The NSF Food Safety Leadership Award was created to recognize leaders in foodservice who have made a real and lasting impact in food safety. Each year, NSF International seeks nominations from throughout the food safety community and convenes an independent panel of food safety experts from academia, industry and the regulatory community to select the winners. Nominations are evaluated based on creativity, innovation, design and the contributions made to the advancement of food safety.

“Our team is honored to receive this award from NSF International”, said Gerald Wojtala, Executive Director of IFPTI. “It is a privilege to be recognized by our colleagues in the food protection community. There is great work being done to integrate the food safety system and training is a key component for its success.”

“IFPTI has trained over 1,300 food protection professionals from 47 states through a multidisciplinary curriculum team,” said Tom Chestnut, Vice President, NSF International Supply Chain Food Safety and Quality. “I congratulate Gerald and his team for their ongoing commitment to food safety training.”

About NSF International

NSF International, an independent, not-for-profit organization, certifies products and writes standards for food, water and consumer goods to minimize adverse health effects and protect the environment (http://www.nsf.org). Founded in 1944, NSF is committed to protecting public health and safety worldwide and operates in more than 120 countries. NSF is a World Health Organization Collaborating Centre for Food and Water Safety and Indoor Environment.

NSF’s Food Safety Programs offer a total food safety solution to growers, processors, distributors, retailers and food-service operators, as well as food equipment and beverage manufacturers. NSF services include training and education, certification to Global Food Safety Standards (e.g. SQF, BRC, GlobalGAP, FSSC, etc), auditing and registration services such as ISO 22000.

Additional services include safety audits for the food and water industries, management systems registrations delivered through NSF International Strategic Registrations and organic certification provided by QAI (Quality Assurance International).

About IFPTI

The International Food Protection Training Institute (IFPTI) is a 501(c)(3) non-profit organization building and administering the training infrastructure for the nation’s integrated food safety system.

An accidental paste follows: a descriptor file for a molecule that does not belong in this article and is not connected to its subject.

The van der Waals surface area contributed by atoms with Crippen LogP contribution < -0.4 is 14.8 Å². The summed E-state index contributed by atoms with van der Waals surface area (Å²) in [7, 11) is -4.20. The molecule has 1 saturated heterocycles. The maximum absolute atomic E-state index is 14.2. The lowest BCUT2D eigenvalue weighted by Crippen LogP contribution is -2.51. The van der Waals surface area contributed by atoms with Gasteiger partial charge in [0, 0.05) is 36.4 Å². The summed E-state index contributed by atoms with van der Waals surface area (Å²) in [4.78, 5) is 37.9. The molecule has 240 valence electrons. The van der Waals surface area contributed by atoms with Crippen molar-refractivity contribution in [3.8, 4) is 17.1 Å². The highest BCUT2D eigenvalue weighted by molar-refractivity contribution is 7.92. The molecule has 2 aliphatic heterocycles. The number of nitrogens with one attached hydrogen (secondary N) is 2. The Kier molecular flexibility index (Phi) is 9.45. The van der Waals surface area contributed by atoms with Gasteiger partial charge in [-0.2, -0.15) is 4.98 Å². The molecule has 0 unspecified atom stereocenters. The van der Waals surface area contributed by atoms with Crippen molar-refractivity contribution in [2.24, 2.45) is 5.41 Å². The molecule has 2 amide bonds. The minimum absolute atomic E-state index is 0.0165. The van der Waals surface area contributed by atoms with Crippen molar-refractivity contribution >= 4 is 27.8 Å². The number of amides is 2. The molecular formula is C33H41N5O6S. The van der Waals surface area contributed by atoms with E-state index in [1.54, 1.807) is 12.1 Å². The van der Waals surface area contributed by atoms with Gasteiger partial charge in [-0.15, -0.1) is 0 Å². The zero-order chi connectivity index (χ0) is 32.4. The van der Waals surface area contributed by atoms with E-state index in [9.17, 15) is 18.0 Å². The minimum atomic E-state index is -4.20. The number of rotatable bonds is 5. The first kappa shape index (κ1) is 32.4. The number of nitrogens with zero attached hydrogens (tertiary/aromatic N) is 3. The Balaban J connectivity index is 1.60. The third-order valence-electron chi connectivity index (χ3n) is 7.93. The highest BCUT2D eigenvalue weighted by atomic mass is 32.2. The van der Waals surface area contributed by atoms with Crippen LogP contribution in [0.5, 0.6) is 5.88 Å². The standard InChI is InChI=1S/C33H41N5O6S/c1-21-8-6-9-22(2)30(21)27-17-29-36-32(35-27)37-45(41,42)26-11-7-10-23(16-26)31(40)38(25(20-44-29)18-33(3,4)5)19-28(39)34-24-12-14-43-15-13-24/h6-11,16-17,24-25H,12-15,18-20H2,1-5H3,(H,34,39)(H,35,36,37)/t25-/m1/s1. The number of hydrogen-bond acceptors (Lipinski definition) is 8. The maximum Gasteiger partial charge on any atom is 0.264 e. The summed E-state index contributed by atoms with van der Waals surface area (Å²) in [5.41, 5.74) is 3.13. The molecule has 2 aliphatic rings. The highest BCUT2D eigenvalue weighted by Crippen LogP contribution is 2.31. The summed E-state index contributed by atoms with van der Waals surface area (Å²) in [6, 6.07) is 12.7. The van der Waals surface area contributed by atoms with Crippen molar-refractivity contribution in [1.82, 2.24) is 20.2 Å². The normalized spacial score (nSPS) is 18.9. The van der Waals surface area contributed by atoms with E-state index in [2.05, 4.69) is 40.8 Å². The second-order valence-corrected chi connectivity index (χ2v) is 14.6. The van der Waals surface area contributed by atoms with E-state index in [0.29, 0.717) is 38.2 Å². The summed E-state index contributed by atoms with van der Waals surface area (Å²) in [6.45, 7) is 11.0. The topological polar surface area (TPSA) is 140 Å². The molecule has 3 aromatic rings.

Working with federal regulatory and public health officials, IFPTI is establishing and overseeing the implementation of a career-spanning food protection training curriculum that will increase capacity, and assure competency and equivalency throughout all regulatory jurisdictions in meeting established U.S. federal food safety standards.

IFPTI is a member of the GFPI global initiative, a knowledge-exchange and resource-development network seeking to influence the adoption of food protection practices and policies in pursuit of a safe, secure, and healthy food supply.

Financial support for IFPTI is provided by a grant from the Food and Drug Administration, and through the generosity of the W.K. Kellogg Foundation.

IFPTI Contact:                                     NSF Contact:        

Joan Bowman                                Greta Houlahan         

269-350-1811 (cell)                            734-913-5723 (direct)    

joan(dot)bowman(at)ifpti(dot)org                     houlahan(at)nsf(dot)org

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NSF International?s Global Food Safety Certification Division Earns Five-Star Rating from British Retail Consortium (BRC)

NSF International’s Global Food Safety Certification Division Earns Five-Star Rating from British Retail Consortium (BRC)











NSF International


Ann Arbor, Mich. (PRWEB) August 09, 2011

NSF International’s Food Safety Division has earned the highest rating from the British Retail Consortium (BRC), developer of the BRC global food safety standards for food, packaging, storage and distribution. This excellent five-star rating confirms NSF’s reputation as a leading certifier to the global food safety standards, having certified more than 28,000 farms and facilities.